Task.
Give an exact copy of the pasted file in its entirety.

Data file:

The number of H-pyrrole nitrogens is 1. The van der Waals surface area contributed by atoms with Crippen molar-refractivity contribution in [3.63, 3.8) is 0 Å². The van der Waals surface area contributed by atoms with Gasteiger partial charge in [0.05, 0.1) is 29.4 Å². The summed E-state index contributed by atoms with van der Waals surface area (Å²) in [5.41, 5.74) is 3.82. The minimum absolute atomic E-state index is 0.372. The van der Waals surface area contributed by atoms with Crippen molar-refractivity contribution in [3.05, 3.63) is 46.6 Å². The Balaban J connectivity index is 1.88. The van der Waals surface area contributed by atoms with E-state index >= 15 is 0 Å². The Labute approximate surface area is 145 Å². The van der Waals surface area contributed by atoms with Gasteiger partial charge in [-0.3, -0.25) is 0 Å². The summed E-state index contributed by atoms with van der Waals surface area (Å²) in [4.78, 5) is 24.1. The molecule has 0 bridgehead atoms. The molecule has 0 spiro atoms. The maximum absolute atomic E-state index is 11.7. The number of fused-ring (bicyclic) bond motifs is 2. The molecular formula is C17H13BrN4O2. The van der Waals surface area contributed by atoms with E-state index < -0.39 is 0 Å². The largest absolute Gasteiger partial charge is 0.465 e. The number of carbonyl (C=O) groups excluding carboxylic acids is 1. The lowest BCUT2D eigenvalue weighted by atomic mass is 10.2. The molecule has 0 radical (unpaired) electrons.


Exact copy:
The number of H-pyrrole nitrogens is 1. The van der Waals surface area contributed by atoms with Crippen molar-refractivity contribution in [3.63, 3.8) is 0 Å². The van der Waals surface area contributed by atoms with Gasteiger partial charge in [0.05, 0.1) is 29.4 Å². The summed E-state index contributed by atoms with van der Waals surface area (Å²) in [5.41, 5.74) is 3.82. The minimum absolute atomic E-state index is 0.372. The van der Waals surface area contributed by atoms with Crippen molar-refractivity contribution in [3.05, 3.63) is 46.6 Å². The Balaban J connectivity index is 1.88. The van der Waals surface area contributed by atoms with E-state index >= 15 is 0 Å². The Labute approximate surface area is 145 Å². The van der Waals surface area contributed by atoms with Gasteiger partial charge in [-0.3, -0.25) is 0 Å². The summed E-state index contributed by atoms with van der Waals surface area (Å²) in [4.78, 5) is 24.1. The molecule has 0 bridgehead atoms. The molecule has 0 spiro atoms. The maximum absolute atomic E-state index is 11.7. The number of fused-ring (bicyclic) bond motifs is 2. The molecular formula is C17H13BrN4O2. The van der Waals surface area contributed by atoms with E-state index < -0.39 is 0 Å². The largest absolute Gasteiger partial charge is 0.465 e. The number of carbonyl (C=O) groups excluding carboxylic acids is 1. The lowest BCUT2D eigenvalue weighted by atomic mass is 10.2. The molecule has 0 radical (unpaired) electrons.